Spear’s and private client law specialists Speechly Bircham LLP held a seminar on 15 October where some of Speechly’s top lawyers discussed the tricky and constantly-evolving issues of privacy, reputation and wealth management.
The event, which was attended by over 100 private client advisers from some of London’s best asset management firms, was unusual because it melded the tax and privacy sides into a coherent and (we must add) entertaining format, that of a dialogue between Charles and Alex, with Catherine and Claire providing the case law. Speechlys specialises in this integrated approach, which is one of the reasons they were named Private Client Law Firm of the Year at the Spear’s Awards in September.
(The picture illustrating this article is one of the mock-up front covers Speechlys produced to illustrate the dilemmas facing the seminar’s protagonist, the fictional footballing millionaire Marco Zambrotta.)
Below are the key points made at the event.
Speakers: Charles Gothard, Partner and Head of International Tax and Wealth Structuring; Alex Carter-Silk, Partner and Head of Privacy and Reputation Management; Catherine Dineen, Solicitor (Private Client); Claire Cartwright-Hignett, Solicitor (Commercial).
> The seminar focused on issues which arise for celebrities and ultra wealthy high profile individuals when protecting their families’ privacy, reputation and wealth and the importance of managing these affairs as a single entity.
> Just because an individual is in the public domain does not automatically mean their private life is in the public domain.
> Certain parts of an individual’s life always remain private, namely finance, health and sexual relationships.
> A celebrity does not always have to end up in conflict with the press to preserve their privacy; it is possible to negotiate with the press in a logical way.
> Managing an individual’s “public face” needs focus and conscious decisions must be made as to how much of their life is put in the public domain.
> Individuals should take a holistic approach to their public persona and properly demarcate their private lives. Those in the public eye should avoid admissions, denial statements and telling lies.
> The courts are particularly reluctant to allow the publication of photographs of individuals’/families’ private lives taken with a long lens camera.
> Children have their own right to privacy which is distinct from that of their parents and waiver of it will only be valid if it is in the child’s best interests.
> Timing is crucial when obtaining an injunction to prevent publication of an offending photograph or article.
> Damages in a privacy case can be very low. Currently, £60,000 is the most that has ever been awarded (in the Max Mosley case).
> Pre-nups are not binding contracts in England but if put in place correctly they have been held by the higher courts to be highly effective as a way of ring-fencing assets and limiting divorce awards to avoid a possible 50/50 split of assets after a long marriage (say 12 years or more). Pre-nups now may well be enforced by the English courts in a wide range of circumstances. We have seen a huge increase in demand for pre-nups from clients and their advisers who recognise that given the rise of divorce awards in the UK many clients would be stupid not to consider having one.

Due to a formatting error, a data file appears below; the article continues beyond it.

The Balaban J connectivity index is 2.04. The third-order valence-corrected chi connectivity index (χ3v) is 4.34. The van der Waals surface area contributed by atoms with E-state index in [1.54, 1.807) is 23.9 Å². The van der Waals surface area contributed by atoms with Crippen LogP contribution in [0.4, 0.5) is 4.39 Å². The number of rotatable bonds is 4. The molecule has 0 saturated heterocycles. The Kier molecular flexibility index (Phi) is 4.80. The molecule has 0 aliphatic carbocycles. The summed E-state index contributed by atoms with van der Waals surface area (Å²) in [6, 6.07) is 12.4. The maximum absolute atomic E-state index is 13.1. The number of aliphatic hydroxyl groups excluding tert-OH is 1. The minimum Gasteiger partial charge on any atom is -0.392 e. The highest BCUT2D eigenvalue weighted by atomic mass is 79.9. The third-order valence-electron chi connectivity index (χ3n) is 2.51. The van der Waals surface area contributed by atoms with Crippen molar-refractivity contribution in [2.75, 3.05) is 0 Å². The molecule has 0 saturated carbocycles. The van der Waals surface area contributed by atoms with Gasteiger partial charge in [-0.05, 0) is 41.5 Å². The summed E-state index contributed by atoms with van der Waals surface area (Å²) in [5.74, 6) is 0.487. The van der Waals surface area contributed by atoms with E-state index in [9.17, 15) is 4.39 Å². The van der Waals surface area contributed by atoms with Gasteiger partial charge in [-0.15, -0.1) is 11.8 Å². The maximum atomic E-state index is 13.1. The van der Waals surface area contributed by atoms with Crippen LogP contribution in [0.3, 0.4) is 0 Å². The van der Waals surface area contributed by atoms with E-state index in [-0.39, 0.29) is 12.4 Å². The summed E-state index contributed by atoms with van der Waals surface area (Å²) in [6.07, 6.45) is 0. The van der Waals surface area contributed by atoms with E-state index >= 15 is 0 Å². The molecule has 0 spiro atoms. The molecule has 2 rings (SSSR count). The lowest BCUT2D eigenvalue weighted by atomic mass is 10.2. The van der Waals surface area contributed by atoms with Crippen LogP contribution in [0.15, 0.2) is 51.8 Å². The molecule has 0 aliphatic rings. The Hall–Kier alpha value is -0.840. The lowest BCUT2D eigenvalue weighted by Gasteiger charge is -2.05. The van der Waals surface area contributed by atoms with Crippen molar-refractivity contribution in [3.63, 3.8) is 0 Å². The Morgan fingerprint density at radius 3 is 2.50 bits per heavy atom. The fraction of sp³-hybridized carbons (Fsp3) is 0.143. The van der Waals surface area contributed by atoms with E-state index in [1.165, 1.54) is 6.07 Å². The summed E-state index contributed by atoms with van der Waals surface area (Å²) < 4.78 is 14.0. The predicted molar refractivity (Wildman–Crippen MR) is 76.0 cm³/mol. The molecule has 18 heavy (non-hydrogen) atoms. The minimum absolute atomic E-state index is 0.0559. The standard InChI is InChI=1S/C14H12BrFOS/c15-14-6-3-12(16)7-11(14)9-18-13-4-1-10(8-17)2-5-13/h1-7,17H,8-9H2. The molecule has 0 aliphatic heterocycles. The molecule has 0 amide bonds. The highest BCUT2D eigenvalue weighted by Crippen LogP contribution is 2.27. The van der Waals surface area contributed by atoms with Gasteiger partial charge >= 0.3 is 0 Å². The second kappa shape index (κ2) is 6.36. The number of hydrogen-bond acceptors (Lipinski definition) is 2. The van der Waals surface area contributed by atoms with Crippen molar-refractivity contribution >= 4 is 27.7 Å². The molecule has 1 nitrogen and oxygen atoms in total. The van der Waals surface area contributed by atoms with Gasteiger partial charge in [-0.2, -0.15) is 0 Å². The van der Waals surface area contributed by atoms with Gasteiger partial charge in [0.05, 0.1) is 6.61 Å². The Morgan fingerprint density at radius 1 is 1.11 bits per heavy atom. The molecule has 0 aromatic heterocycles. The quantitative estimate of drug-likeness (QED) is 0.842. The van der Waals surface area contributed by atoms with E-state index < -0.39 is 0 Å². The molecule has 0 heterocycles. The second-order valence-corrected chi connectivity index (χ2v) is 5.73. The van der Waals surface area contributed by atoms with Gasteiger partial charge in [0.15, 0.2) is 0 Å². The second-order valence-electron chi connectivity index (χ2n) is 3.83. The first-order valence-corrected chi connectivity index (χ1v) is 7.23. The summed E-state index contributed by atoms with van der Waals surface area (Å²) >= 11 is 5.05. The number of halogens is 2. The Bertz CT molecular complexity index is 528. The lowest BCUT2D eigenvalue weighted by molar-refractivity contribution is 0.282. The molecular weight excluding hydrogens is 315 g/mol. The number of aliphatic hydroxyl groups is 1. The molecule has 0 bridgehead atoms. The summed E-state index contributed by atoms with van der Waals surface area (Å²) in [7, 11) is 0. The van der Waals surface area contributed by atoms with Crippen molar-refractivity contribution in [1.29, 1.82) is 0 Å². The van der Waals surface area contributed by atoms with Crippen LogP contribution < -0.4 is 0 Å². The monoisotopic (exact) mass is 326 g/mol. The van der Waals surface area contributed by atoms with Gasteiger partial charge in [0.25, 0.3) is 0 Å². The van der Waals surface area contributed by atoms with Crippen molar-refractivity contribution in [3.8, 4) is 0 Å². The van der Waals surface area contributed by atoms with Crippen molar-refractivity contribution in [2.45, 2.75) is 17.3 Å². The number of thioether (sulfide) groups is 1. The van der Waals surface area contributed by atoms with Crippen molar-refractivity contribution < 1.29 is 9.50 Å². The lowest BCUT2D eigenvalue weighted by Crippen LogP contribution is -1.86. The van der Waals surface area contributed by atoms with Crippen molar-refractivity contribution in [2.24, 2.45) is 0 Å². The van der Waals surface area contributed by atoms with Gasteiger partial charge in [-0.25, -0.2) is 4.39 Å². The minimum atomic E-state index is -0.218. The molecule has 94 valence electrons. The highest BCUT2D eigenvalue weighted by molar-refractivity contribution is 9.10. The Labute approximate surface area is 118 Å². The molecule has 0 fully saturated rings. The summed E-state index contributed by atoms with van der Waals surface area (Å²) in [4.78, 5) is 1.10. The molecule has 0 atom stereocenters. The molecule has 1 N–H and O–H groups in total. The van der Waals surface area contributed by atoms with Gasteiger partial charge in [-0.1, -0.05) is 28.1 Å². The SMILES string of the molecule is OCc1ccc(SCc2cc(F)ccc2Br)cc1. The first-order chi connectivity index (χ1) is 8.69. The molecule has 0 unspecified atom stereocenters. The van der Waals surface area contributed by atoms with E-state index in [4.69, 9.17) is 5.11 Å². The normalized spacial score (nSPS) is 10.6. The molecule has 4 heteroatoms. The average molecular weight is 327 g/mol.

> Use a confidentiality agreement to prevent the terms of a pre-nup (and the financial disclosure given during the pre-nup negotiation) from ever being revealed to anyone but the courts and legal advisers.
> Speechly Bircham are increasingly advising clients to enter into a post-nup to re-endorse their pre-nup following the recent case of MacLeod v MacLeod which confirmed post nups to be a type of “maintenance agreement” and therefore potentially binding.
> The media have been able to access the family courts since April 2009. Couples should therefore consider alternative dispute resolution to keep proceedings out of the courts (and can state in their pre-nup this intention, as well as an intention to make a request to the judge to exclude the media if they do end up in court).
> There is an important distinction between keeping assets private from your spouse and from the tax authorities. Individuals should ensure that they are internationally tax compliant, especially in the context of wealth held offshore in bank accounts and trusts. There is now a greater likelihood than ever before of “getting found out” by tax authorities if tax is evaded. The extent of information held (or being obtained by) tax authorities is enormous (think UBS and LGT débacles and inter-government tax information exchange agreements).
> English divorce judges have power to vary the terms of offshore trusts and court orders can be made to compel offshore trustees to make payments to a spouse on a divorce. If this is of concern then careful thought needs to be given as to how the trust is established and run – the terms and jurisdiction of the trust, its assets, the contents of the letter of wishes and the trustees’ conduct will also be crucial when determining whether or not the trust will be robust in the face of a divorce attack.
> Personal wealth should be handled in the same way as privacy – in a focused and co-ordinated manner. Choosing a lead adviser who has the “big picture” helps to avoid wasting time, money and tax, as well as issues being missed.
> An individual should have a coordinated estate plan for their global personal and trust assets – this may therefore involve having foreign wills, as well as a UK will – the objective being to ensure that their assets pass to the next generation (or are held for their benefit to protect them and the assets) in an orderly and tax efficient way, minimising the risk of family disputes and challenges.
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